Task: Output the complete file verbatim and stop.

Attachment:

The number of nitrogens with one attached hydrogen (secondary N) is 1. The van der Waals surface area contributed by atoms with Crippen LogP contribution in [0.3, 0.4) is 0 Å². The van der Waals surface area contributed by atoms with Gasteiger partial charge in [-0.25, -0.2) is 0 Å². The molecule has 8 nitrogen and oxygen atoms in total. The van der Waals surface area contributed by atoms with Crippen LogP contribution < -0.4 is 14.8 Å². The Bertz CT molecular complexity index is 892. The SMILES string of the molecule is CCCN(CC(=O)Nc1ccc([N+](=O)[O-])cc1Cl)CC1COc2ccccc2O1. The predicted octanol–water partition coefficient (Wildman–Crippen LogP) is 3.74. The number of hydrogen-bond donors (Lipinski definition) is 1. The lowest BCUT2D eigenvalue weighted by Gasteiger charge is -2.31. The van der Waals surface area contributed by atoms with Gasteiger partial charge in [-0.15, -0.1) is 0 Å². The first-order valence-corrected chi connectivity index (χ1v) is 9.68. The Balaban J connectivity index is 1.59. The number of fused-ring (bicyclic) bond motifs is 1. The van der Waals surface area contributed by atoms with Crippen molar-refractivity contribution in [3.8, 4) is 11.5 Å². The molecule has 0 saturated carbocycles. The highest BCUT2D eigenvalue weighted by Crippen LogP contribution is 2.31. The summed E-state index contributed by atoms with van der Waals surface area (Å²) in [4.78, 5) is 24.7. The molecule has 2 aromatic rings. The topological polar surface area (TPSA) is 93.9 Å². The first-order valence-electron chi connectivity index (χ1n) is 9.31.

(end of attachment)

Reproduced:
The number of nitrogens with one attached hydrogen (secondary N) is 1. The van der Waals surface area contributed by atoms with Crippen LogP contribution in [0.3, 0.4) is 0 Å². The van der Waals surface area contributed by atoms with Gasteiger partial charge in [-0.25, -0.2) is 0 Å². The molecule has 8 nitrogen and oxygen atoms in total. The van der Waals surface area contributed by atoms with Crippen LogP contribution < -0.4 is 14.8 Å². The Bertz CT molecular complexity index is 892. The SMILES string of the molecule is CCCN(CC(=O)Nc1ccc([N+](=O)[O-])cc1Cl)CC1COc2ccccc2O1. The predicted octanol–water partition coefficient (Wildman–Crippen LogP) is 3.74. The number of hydrogen-bond donors (Lipinski definition) is 1. The lowest BCUT2D eigenvalue weighted by Gasteiger charge is -2.31. The van der Waals surface area contributed by atoms with Gasteiger partial charge in [-0.15, -0.1) is 0 Å². The first-order valence-corrected chi connectivity index (χ1v) is 9.68. The Balaban J connectivity index is 1.59. The number of fused-ring (bicyclic) bond motifs is 1. The van der Waals surface area contributed by atoms with Crippen molar-refractivity contribution in [3.8, 4) is 11.5 Å². The molecule has 0 saturated carbocycles. The highest BCUT2D eigenvalue weighted by Crippen LogP contribution is 2.31. The summed E-state index contributed by atoms with van der Waals surface area (Å²) in [4.78, 5) is 24.7. The molecule has 2 aromatic rings. The topological polar surface area (TPSA) is 93.9 Å². The first-order valence-electron chi connectivity index (χ1n) is 9.31.